Try selling one Japanese garden, and all hell breaks loose. That's what UCLA is discovering after announcing plans to sell the UCLA Hannah Carter Japanese Garden in Bel-Air, which it has owned for more than 50 years, since 1964. The property also contains a lovely Georgian Colonial house and a traditional Japanese tea house. UCLA claims that the move is necessary due to budget cuts (the site costs over $100,000 a year to maintain, it says), and because the property serves no academic or research purposes. But garden and architecture lovers fear that the site—regarded as one of the nation's preeminent postwar gardens—will be in jeopardy if it transfers hands. UCLA says it hopes to find a responsible owner. We'll see how this shakes out.
This year’s Serpentine pavilion by Swiss architect Peter Zumthor opens on Friday, July 1. The first images reveal not just a simple structure of humble materials but also a new type of collaboration for the Serpentine series. Zumthor invited the Dutch planting designer Piet Oudolf to join the project, and although Zumthor retains top billing, his design gives Oudolf center stage. Oudolf recently shared a plan with us of his vibrant garden scheme that forms the heart of the timber-frame structure. Oudolf’s garden is in the center of the pavilion, whose walls are wrapped with burlap and coated in a grainy black paste. Visitors enter through doorways staggered along a set of exterior and interior walls, moving from the dark, shadowy hallway into a bright, flower-filled atrium that is open to the sky, with Prussian blue benches running around the perimeter and scattered folding chairs and tables designed by Zumthor. Over 20 varieties of densely packed plantings, from elegant irises to untamed grasses, will grow to various heights, said Oudolf, with some chosen to add “vertical accents” and act as a screen, alternately obscuring and revealing activity on the opposite side of the atrium. And while the blooms will be visually arresting, they will not be overly fragrant. “Scent attracts bees and insects, so we really thought of scent as secondary rather than as a key part of the design. There is scent of course, but it’s just a backdrop to the experience,” said Oudolf, noting that the 1200-square-foot garden should comfortably accommodate 30 to 40 visitors at a time, and that the multiple entrances will ensure easy circulation around the garden bed. Oudolf said that Zumthor, who received the Serpentine commission last October, contacted him in January while visiting the Netherlands. The two had never worked together, but “He already knew he wanted to do something that created a particular atmosphere, and he had an idea for a kind of closed pavilion with a garden inside,” said Oudolf of Zumthor’s concept for a “hortus conclusus”—a secluded garden within a garden. Julia Peyton-Jones, director of the Serpentine, said the project “brings to mind Zumthor’s Bruder Klaus Chapel in Germany, which he’s called ‘a small space to be quiet,’” while co-director Hans Ulrich Obrist compared the context of the Zumthor-Oudolf collaboration to a Russian matryoschka doll: the pavilion garden sits within the larger grounds of the gallery, which itself is tucked into Kensington Gardens. Oudolf is best known in the U.S. for his planting design for the Phase I of the High Line in New York, where an unmanicured mix of indigenous grasses and flowers almost appear to grow wild. While the plants differ, Oudolf said that his garden for the Serpentine has a similar “unorganized, spontaneous” effect. For more details on the opening, check out Daniel Ayat's on-site coverage.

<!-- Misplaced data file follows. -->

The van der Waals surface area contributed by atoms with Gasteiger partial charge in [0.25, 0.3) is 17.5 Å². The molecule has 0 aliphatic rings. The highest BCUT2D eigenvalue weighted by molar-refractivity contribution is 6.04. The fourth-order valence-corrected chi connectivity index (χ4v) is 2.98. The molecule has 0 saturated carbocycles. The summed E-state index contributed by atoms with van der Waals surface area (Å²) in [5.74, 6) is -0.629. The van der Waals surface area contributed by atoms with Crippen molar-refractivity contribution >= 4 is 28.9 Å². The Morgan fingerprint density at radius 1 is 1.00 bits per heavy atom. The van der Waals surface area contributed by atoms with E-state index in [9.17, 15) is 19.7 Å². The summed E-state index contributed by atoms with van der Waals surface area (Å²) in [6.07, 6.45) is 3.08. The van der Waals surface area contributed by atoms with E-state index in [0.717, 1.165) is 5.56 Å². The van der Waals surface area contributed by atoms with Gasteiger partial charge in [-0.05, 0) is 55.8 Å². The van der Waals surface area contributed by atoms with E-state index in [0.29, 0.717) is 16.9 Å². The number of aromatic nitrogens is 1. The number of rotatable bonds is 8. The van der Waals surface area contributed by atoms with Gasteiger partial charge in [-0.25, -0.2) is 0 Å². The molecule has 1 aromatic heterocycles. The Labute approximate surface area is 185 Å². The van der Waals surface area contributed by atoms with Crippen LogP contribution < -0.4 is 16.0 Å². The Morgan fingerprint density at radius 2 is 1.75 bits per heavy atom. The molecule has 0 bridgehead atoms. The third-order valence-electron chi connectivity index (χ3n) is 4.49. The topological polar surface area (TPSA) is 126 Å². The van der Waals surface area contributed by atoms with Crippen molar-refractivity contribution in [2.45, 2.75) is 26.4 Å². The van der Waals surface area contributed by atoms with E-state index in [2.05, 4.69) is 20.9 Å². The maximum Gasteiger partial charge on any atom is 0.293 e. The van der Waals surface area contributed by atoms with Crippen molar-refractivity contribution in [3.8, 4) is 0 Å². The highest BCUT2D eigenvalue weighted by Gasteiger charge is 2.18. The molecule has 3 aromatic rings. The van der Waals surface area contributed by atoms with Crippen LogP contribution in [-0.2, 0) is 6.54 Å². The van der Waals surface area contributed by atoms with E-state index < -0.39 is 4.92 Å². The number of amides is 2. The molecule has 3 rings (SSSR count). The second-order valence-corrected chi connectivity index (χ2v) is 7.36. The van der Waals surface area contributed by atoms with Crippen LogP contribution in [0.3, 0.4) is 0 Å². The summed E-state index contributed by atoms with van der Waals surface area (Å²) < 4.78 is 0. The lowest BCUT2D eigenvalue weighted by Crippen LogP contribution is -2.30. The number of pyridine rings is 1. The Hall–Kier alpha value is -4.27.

Sure, sports fields are great. But wouldn't it be cool if your school had a great garden? GOOD Magazine and the LA Unified School District think so too. They're looking for architects as well as teachers, students, parents and anyone else to create affordable, scalable, modular school garden designs that any school can use. There's more to it than you might think. Plans can include not only plants and plant beds but pathways, tool storage, irrigation schemes, greenhouses, benches, seating, trellises, plant beds, paths, trees, potting tables, farmstands, and so on.. It's a great idea to unleash creativity and learning in a place that's so often dominated by tests. Winning designers will attend a one-day workshop with landscape architect Mia Lehrer to refine their proposals, and one garden will be installed in a Los Angeles school by October. Submissions are due by June 15, and the winners will be chosen by July 1.